“We chose to expand our product offerings with the AMD Opteron processor because we recognize the immediate performance advantages in 32-bit environments, which accelerates ISV adoption and further advances the future of 64-bit ecosystems,” said James Mouton, vice president, platform division, Industry Standard Servers, HP. “The ProLiant servers and blades incorporating the AMD technology simply gives us the ability to offer our customers more performance and more choice.”
“As the first OEM to announce support of the AMD Opteron processor and the first to introduce an AMD Opteron processor-based workstation to the market, IBM has worked closely with AMD to give customers the flexibility and performance to power intense computing applications,” said Dave Turek, vice president of Deep Computing at IBM. “As our customers continue to pursue new achievements in business and science through high-performance computing, we will continue to work with companies like AMD to offer the choices customers require.”
“Increasing customer demand for x86 solutions that are 32-bit and 64-bit capable, and deliver maximum performance led us to pursue a collaboration with AMD,” said Souheil Saliba, vice president of marketing and strategy, Sun Microsystems, Inc. “With the addition of AMD Opteron processors, we now have a competitive set of high-performance x86 systems that support the Solaris Operating System x86 platform, RedHat Linux and SUSE Linux. Our strategic alliance with AMD and collaboration on future joint technology development will result in a broad set of enterprise servers based on the AMD Opteron processor.”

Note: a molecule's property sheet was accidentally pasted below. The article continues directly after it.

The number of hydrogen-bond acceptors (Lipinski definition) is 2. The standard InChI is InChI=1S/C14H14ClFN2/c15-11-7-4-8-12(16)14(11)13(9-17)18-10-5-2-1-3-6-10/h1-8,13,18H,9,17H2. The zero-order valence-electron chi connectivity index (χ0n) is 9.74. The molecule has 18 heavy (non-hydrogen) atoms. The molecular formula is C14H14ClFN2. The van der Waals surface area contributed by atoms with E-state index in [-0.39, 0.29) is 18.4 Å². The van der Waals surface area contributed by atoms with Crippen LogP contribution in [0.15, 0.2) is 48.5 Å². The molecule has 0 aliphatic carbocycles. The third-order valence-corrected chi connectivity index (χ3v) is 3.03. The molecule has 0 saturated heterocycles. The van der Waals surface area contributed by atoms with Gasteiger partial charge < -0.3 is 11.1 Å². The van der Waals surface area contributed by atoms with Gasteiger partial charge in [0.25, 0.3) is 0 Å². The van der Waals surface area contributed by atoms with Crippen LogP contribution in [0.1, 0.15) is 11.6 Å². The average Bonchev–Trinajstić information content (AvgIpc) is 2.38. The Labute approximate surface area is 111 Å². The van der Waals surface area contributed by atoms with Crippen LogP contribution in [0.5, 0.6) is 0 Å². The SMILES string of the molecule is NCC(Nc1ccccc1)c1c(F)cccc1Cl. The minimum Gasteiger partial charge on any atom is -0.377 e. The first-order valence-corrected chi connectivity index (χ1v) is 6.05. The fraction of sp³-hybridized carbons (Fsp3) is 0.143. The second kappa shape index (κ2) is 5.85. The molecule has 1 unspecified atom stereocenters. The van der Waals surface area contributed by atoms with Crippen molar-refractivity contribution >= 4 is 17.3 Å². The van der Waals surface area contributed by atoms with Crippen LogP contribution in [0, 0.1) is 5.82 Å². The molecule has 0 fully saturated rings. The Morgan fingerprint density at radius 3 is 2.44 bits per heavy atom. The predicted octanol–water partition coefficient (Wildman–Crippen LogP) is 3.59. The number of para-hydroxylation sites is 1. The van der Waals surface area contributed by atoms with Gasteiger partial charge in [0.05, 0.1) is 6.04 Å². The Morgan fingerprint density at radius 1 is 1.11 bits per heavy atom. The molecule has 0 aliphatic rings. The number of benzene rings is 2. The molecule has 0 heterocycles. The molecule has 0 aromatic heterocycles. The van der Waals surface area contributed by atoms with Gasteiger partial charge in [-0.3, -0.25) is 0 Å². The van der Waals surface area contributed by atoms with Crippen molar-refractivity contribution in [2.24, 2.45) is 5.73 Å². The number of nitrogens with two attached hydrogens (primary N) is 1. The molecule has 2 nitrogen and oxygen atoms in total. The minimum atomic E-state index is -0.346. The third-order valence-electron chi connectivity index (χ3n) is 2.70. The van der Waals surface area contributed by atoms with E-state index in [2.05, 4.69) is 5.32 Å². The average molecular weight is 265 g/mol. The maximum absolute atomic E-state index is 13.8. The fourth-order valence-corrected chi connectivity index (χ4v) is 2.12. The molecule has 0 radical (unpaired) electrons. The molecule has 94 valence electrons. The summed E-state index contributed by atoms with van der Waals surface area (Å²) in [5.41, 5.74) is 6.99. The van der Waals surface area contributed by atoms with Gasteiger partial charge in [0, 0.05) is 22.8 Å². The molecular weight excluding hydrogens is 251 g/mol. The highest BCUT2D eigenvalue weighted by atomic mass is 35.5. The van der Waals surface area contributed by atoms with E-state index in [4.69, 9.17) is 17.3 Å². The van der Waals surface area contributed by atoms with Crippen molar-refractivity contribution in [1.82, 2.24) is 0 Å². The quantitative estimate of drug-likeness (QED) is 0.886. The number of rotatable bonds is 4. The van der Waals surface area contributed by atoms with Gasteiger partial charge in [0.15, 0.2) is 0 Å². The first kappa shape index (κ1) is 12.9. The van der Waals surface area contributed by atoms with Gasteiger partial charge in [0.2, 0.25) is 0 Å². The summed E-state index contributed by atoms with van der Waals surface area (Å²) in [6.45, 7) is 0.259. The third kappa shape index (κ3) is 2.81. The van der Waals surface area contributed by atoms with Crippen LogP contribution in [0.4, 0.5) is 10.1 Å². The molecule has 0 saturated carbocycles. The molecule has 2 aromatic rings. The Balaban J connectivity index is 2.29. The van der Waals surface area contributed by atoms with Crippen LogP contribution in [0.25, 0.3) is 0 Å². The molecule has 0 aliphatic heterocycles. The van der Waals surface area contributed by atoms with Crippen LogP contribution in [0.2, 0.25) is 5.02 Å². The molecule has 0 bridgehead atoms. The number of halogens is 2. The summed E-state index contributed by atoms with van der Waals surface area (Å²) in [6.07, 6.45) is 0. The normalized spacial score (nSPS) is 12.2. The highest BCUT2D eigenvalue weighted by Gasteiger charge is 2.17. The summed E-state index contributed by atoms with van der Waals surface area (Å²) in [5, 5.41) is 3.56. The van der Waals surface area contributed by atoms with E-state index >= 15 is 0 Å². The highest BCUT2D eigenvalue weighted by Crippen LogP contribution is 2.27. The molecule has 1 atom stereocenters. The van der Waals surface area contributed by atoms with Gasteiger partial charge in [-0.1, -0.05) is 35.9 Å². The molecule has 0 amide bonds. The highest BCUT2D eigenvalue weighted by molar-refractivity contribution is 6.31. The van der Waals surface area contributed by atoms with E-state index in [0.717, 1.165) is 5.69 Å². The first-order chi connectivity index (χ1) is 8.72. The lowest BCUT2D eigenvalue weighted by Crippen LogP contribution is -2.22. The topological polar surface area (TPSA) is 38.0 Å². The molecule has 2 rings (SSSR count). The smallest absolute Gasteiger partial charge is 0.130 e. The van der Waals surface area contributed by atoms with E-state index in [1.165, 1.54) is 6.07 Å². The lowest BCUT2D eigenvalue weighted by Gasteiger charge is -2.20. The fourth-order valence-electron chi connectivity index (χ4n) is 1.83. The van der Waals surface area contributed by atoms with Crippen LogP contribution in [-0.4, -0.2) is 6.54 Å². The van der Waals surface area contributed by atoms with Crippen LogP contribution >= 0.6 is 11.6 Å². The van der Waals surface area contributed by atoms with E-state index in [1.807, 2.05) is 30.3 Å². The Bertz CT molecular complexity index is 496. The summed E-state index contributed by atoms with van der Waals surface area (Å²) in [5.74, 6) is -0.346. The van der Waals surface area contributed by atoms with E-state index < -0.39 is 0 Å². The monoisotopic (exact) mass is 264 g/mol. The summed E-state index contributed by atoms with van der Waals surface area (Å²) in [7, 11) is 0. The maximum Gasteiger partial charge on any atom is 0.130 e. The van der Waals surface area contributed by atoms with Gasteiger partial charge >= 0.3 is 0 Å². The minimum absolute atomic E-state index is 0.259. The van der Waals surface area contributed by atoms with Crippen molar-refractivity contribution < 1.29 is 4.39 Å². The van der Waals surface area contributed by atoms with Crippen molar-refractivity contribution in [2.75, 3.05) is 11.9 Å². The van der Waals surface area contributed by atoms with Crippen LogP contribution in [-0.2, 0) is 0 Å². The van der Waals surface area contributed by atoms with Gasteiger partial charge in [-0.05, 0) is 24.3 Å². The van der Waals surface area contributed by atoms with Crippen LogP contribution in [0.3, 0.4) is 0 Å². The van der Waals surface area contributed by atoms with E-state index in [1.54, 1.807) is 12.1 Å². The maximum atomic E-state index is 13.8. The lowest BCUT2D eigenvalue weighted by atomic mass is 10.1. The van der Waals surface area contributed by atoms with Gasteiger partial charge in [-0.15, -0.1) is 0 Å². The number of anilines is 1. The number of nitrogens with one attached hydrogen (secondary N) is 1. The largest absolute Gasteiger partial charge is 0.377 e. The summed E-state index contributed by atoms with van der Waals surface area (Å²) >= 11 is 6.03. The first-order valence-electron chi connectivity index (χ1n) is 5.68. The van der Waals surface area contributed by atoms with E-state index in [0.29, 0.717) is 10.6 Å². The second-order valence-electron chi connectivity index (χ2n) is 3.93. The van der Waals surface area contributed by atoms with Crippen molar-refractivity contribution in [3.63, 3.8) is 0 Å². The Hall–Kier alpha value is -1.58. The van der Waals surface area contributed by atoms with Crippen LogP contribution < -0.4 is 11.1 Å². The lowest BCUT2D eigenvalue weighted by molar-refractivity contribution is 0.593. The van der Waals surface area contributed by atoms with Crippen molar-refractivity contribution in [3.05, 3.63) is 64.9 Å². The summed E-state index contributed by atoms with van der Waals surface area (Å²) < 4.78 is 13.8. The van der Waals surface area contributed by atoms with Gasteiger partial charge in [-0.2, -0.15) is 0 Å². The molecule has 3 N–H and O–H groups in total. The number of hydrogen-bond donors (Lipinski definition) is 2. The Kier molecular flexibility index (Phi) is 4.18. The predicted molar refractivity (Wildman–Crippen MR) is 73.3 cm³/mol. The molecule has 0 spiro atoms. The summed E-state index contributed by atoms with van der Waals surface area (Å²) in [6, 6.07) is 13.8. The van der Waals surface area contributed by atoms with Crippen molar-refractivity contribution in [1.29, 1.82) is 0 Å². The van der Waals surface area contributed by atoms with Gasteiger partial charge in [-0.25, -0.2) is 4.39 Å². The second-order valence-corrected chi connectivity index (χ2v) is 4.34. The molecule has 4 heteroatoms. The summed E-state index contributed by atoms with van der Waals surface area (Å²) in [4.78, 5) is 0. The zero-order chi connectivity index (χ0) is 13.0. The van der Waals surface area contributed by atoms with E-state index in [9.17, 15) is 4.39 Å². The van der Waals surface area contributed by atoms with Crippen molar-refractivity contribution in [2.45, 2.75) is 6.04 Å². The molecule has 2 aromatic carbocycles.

AMD64: The direct connection to performance
With Direct Connect Architecture, AMD64 offers the enterprise more than just 64-bit extensions. AMD removed the bottleneck of a front-side bus and directly connected the processors, the memory controller and the I/O, resulting in improved overall system performance and efficiency. AMD is now positioned to target the key four-way server market for the data center that withered over the years. The flexibility of AMD64 with Direct Connect Architecture uniquely addresses the complexity and costs of bringing four-way solutions to market.
Also targeting low-power solutions for the data center, the AMD Opteron processors HE (55 watt) and EE (30 watt) for servers and workstations offer the most performance per watt of any processor in their class.
Going forward, AMD plans to continue to drive widespread adoption of AMD Opteron processor-based systems at all levels of enterprise environments — from high-performance clusters to blade servers. By working with OEM partners to deliver reliable, secure solutions with industry-leading performance, AMD will continue its tradition of customer-centric innovation.
AMD (NYSE:AMD) designs and produces microprocessors, Flash memory devices and low-power processor solutions for the computer, communications and consumer electronics industries. AMD is dedicated to helping its customers deliver standards-based, customer-focused solutions for technology users, ranging from enterprises to government agencies and individual consumers. Founded in 1969, AMD is a Standard & Poor's 500 company with global operations and manufacturing facilities in the United States, Europe, Japan and Asia. For more information, visit www.amd.com